Shanon Hankin, cleans a voter booth after it was used for voting at the Wil-Mar Neighborhood Center Tuesday,  April 7, 2020 in Madison, Wis.  Voters across the state are ignoring a stay-at-home order in the midst of a pandemic to participate in the state's presidential primary election. (Steve Apps/Wisconsin State Journal via AP)
How mail-in-voting could change the 2020 election
03:50 - Source: CNN
CNN  — 

The Supreme Court on Thursday night temporarily blocked a lower court order that would have cleared the way for more people in Alabama to vote by absentee ballot during Covid-19.

The vote was 5-4. The liberal bloc of Justices Ruth Bader Ginsburg, Sonia Sotomayor, Stephen Breyer and Elena Kagan noted their dissent.

Alabama allows any registered voter to vote absentee. At issue in the case are state requirements that require a copy of a voter’s identification to accompany an absentee ballot as well as a voter affidavit that has been notarized or signed by two witnesses.

Alabama Attorney General Steve Marshall had asked the Supreme Court to step in and allow those requirements to go back into effect after they were blocked by a lower court, which cited the coronavirus pandemic.

The state says the measures were enacted to protect absentee ballot fraud and pointed out that during the pandemic it has taken “extraordinary measures,” including issuing a state of emergency and entering a series of orders meant to protect health.

But four voters who are elderly or disabled joined with voting rights groups to challenge the requirements, arguing they violated the right to vote. They also challenged the state’s ban on curbside voting.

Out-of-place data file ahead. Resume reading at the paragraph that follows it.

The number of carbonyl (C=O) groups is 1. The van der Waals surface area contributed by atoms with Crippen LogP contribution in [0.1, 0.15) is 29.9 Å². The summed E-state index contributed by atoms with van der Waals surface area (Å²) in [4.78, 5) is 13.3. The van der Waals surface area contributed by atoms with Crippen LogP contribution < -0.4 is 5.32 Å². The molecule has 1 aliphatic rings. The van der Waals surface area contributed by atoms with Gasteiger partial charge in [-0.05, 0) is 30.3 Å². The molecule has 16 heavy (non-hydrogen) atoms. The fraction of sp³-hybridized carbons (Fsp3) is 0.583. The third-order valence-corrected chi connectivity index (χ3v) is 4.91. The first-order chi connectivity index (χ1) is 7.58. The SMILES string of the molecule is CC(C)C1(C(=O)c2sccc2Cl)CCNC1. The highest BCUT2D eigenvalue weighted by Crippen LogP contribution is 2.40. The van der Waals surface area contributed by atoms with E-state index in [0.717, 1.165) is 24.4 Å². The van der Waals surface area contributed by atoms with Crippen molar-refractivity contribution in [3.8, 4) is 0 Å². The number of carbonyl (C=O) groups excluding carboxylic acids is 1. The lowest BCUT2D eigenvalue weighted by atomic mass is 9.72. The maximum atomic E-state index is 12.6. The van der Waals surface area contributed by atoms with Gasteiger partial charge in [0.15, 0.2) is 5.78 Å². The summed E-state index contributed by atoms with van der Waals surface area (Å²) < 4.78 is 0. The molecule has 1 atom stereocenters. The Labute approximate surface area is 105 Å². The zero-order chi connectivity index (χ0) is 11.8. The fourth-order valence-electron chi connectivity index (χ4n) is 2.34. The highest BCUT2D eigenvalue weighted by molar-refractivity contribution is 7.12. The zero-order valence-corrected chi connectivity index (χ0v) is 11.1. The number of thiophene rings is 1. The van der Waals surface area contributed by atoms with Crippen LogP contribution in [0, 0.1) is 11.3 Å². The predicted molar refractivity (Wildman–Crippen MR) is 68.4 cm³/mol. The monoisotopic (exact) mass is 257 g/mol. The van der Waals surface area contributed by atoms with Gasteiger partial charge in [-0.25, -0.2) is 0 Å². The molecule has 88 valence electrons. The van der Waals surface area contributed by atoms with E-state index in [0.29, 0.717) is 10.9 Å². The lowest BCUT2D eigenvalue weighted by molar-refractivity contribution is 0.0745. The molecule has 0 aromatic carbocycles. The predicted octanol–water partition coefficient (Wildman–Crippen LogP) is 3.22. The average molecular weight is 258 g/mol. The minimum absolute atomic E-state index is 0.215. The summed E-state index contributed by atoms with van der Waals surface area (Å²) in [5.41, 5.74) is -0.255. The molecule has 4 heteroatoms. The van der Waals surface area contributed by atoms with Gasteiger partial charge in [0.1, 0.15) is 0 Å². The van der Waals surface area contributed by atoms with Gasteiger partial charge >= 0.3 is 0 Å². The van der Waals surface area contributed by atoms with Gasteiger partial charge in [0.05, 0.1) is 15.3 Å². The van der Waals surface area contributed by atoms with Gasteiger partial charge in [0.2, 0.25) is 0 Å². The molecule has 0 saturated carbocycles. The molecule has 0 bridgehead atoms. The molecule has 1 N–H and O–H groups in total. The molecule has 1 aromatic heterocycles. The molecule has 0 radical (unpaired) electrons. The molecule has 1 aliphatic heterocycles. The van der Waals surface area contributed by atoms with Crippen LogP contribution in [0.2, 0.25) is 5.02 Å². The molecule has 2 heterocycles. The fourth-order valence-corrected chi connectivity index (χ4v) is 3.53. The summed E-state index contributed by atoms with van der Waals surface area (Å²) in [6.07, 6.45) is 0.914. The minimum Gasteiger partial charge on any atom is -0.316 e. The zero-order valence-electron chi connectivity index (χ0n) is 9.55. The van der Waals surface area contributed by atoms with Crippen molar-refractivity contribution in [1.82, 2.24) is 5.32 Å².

A lower court blocked the requirements in three counties – Jefferson, Mobile and Lee – for the July 14 Senate runoff.

Attorneys for the plaintiffs said they were “deeply disappointed” by the court’s decision.

“Unfortunately, this means that Alabama voters who are at greater risk of severe illness or death from COVID-19 will be required to risk their health and violate CDC recommendations in order to vote on July 14,” said Deuel Ross, senior counsel at the NAACP Legal Defense & Educational Fund Inc., in a statement.

“Litigation will continue and we intend to seek relief for our clients and other voters in time for November,” Ross added.

This isn’t the first time the justices have weighed in on absentee voting this term. Earlier on Thursday the court denied a request from Texas Democrats to expedite a case concerning access to vote by mail in the state amid the coronavirus pandemic – making it highly unlikely that the issue will be decided in time for the November election.

Like Texas, Alabama was among 36 states that reported a rise in coronavirus cases this week compared with last week.

The court’s decision also comes as President Donald Trump has repeatedly disparaged voting by mail as prone to fraud. The President has claimed, without evidence, that there is systemic cheating with mail-in ballots and has made false accusations against states that are expanding absentee and mail-in options, despite voting by mail himself.

Numerous studies suggest that voter fraud is all but nonexistent in the US, and the President’s own voter fraud commission disbanded without finding any evidence to back up his claims.

According to the National Conference of State Legislatures, absentee or mailed ballots in several ways “are as secure or more secure than traditional methods of voting.” In most states, these ballots are examined and processed in advance of Election Day, spreading out the workload and allowing more time for scrutiny.

This story has been updated with additional information.

CNN’s Jamie Ehrlich and Paul LeBlanc contributed to this report.